why we need ghosts

Discussion in 'UFOs, Ghosts and Monsters' started by birch, Feb 27, 2016.

  1. billvon Valued Senior Member

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    Nope. It does not confirm FTL communication. It demonstrates the speed of propagation of SPAAD/QE, which is not communication. You are conflating SPAAD with communication; they are not the same.

    Here's a good writeup to explain it:
    https://www.forbes.com/sites/chador...faster-than-light-communication/#1be3b4993a1e
    Summary:
    "The end result is always the same, though: While it's one of the weirdest and coolest phenomena in physics, there is no way to use quantum entanglement to send messages faster than the speed of light."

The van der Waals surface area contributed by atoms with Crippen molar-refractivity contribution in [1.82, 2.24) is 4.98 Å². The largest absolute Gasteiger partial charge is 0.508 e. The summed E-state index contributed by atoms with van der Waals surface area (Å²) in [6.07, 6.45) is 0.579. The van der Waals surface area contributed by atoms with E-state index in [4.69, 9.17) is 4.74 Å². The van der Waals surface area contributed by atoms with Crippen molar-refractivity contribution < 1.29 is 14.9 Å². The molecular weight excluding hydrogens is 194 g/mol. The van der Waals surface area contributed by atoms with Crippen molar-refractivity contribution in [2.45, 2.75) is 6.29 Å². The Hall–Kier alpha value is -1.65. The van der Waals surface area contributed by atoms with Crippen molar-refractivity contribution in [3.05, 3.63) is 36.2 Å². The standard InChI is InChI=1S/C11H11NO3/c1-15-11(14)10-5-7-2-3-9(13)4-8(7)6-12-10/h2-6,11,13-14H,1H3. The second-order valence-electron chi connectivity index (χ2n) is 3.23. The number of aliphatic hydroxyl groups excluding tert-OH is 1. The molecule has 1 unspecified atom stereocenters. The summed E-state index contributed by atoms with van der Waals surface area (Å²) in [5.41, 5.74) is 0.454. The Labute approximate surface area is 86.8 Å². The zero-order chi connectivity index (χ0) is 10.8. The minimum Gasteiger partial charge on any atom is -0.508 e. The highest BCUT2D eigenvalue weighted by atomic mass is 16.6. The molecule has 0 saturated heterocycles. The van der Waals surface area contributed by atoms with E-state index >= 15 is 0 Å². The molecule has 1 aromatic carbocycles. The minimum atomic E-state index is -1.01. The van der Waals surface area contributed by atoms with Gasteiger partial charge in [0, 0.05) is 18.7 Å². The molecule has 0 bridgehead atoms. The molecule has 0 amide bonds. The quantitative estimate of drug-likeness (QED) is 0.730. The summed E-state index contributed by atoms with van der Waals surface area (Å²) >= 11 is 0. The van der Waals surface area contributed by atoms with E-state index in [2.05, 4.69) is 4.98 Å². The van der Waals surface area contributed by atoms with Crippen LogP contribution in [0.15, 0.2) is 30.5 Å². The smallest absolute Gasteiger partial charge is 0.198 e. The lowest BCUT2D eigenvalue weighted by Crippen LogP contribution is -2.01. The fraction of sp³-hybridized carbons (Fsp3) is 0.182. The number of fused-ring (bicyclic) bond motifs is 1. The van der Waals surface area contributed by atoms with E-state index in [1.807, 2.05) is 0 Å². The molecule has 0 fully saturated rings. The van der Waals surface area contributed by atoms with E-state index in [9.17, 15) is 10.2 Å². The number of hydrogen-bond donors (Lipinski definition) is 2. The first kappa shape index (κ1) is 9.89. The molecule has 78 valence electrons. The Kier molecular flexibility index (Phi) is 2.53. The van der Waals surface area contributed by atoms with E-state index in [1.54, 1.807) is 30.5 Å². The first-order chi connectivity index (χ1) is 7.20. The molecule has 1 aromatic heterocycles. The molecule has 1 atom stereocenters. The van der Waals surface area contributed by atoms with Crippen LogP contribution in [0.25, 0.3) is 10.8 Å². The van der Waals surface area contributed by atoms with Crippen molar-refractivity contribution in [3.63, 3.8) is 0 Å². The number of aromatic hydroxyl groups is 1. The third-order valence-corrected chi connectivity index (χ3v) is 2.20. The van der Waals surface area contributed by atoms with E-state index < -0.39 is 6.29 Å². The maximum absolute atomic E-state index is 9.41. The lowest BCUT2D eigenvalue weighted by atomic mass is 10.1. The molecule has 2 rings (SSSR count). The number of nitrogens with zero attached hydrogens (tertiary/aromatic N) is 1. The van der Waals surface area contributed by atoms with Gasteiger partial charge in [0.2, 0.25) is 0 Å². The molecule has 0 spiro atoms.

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  3. Magical Realist Valued Senior Member

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    It's the exact same property that was measured in the 2008 experiment--the communication or information exchange between two photons. I'm not conflating anything. The experiments confirm each other.

    https://www.nature.com/news/2008/080813/full/news.2008.1038.html
     
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  5. billvon Valued Senior Member

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    It is not communication. It is quantum entanglement. They are not the same.

    You have some learning to do. Here's another place to start: